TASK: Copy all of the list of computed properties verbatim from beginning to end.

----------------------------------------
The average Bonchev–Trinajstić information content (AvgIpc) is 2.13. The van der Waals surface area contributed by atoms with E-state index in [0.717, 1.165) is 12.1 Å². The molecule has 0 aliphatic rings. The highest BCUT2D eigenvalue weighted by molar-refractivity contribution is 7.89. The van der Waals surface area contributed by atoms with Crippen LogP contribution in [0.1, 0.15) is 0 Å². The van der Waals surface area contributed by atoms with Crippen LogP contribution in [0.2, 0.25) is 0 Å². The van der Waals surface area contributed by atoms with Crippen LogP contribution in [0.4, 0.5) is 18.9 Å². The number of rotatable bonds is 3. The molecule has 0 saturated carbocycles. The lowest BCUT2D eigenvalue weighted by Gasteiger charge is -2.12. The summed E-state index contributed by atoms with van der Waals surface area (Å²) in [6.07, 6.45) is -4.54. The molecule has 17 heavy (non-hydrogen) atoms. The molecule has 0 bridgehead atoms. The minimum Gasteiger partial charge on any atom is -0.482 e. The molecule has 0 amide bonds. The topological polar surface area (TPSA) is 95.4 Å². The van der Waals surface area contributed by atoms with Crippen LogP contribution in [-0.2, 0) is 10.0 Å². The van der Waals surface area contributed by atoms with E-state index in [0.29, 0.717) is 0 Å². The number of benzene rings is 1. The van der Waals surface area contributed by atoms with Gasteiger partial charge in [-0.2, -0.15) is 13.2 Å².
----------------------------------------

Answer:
The average Bonchev–Trinajstić information content (AvgIpc) is 2.13. The van der Waals surface area contributed by atoms with E-state index in [0.717, 1.165) is 12.1 Å². The molecule has 0 aliphatic rings. The highest BCUT2D eigenvalue weighted by molar-refractivity contribution is 7.89. The van der Waals surface area contributed by atoms with Crippen LogP contribution in [0.1, 0.15) is 0 Å². The van der Waals surface area contributed by atoms with Crippen LogP contribution in [0.2, 0.25) is 0 Å². The van der Waals surface area contributed by atoms with Crippen LogP contribution in [0.4, 0.5) is 18.9 Å². The number of rotatable bonds is 3. The molecule has 0 saturated carbocycles. The lowest BCUT2D eigenvalue weighted by Gasteiger charge is -2.12. The summed E-state index contributed by atoms with van der Waals surface area (Å²) in [6.07, 6.45) is -4.54. The molecule has 17 heavy (non-hydrogen) atoms. The molecule has 0 bridgehead atoms. The minimum Gasteiger partial charge on any atom is -0.482 e. The molecule has 0 amide bonds. The topological polar surface area (TPSA) is 95.4 Å². The van der Waals surface area contributed by atoms with Crippen LogP contribution in [-0.2, 0) is 10.0 Å². The van der Waals surface area contributed by atoms with E-state index in [0.29, 0.717) is 0 Å². The number of benzene rings is 1. The van der Waals surface area contributed by atoms with Gasteiger partial charge in [-0.2, -0.15) is 13.2 Å².